Software architecture conformance is a key software quality control activity that aims to reveal the progressive gap normally observed between concrete and planned software architectures. Therefore, we presents ArchLint, an lightweight approach for architecture conformance based on a combination of static and historical software analysis. For this purpose, ArchLint relies on four heuristics for detecting both absences and divergences in source code based architectures. We have applied ArchLint in an industrial-strength system and as a result we have detected 119 architectural violations, with an overall precision of 46.7% and a recall of 96.2%, for divergences. We also compare ArchLint with reflexion models, a well-known model-based approach for architecture conformance. We show that ArchLint can detect more violations than reflexion models, particularly absences, using a simple high-level model that does not require successive refinements.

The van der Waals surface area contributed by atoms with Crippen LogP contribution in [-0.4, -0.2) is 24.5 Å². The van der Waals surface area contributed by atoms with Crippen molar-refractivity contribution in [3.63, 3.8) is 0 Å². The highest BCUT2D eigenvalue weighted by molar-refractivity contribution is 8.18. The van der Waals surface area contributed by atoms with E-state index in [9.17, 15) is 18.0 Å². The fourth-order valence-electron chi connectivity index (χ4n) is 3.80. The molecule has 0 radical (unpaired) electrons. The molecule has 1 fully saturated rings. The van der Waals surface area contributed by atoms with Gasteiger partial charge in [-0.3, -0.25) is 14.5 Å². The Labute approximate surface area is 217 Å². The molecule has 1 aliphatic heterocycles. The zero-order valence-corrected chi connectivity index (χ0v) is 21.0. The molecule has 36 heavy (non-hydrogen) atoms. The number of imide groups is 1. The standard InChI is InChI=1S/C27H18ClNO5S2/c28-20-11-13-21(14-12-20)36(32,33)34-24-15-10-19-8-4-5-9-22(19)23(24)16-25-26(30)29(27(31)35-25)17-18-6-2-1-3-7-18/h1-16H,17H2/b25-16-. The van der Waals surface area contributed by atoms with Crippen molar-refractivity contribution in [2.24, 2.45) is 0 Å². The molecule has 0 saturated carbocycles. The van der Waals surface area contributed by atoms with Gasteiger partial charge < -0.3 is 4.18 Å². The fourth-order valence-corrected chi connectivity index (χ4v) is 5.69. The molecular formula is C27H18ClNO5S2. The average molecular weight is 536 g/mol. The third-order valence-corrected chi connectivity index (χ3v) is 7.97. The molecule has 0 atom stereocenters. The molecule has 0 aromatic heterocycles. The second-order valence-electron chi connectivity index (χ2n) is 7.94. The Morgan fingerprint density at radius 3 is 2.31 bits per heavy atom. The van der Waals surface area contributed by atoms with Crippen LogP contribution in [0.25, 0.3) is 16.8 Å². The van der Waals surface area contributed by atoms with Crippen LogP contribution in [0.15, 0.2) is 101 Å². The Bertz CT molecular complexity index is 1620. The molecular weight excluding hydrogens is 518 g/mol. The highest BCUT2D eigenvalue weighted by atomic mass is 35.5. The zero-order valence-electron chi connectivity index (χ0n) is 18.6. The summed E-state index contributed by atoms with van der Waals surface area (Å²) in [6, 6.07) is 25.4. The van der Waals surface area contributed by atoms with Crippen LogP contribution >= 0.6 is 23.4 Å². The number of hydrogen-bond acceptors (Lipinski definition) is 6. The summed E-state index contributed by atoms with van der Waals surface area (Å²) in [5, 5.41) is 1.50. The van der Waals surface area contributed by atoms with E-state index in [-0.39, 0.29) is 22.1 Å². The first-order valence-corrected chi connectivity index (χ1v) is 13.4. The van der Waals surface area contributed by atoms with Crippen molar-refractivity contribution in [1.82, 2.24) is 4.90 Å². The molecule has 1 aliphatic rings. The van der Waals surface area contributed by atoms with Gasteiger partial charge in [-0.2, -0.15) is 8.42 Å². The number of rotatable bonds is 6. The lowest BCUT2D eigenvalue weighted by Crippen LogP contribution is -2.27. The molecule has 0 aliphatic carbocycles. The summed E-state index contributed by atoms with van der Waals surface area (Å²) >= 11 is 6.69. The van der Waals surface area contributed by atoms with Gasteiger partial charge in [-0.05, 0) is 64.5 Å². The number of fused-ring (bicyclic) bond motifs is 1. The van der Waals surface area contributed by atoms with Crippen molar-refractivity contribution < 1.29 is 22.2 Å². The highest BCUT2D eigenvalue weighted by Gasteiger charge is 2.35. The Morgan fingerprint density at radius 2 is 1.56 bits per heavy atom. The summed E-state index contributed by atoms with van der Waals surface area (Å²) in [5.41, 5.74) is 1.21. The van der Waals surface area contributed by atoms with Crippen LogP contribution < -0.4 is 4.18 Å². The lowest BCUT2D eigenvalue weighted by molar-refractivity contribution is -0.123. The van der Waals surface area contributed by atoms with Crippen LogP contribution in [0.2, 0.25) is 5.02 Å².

Few issues in the development of service oriented architectures

On Monday 28 January 2013, 11:00-11:45 INRIA Lille room B31 (new building), Franscesco Lelli (researcher at the European Research Institute in Service Science (ERISS) and adjunct professor at the University of Tilburg) will give a talk on “Few issues in the development of service oriented architectures”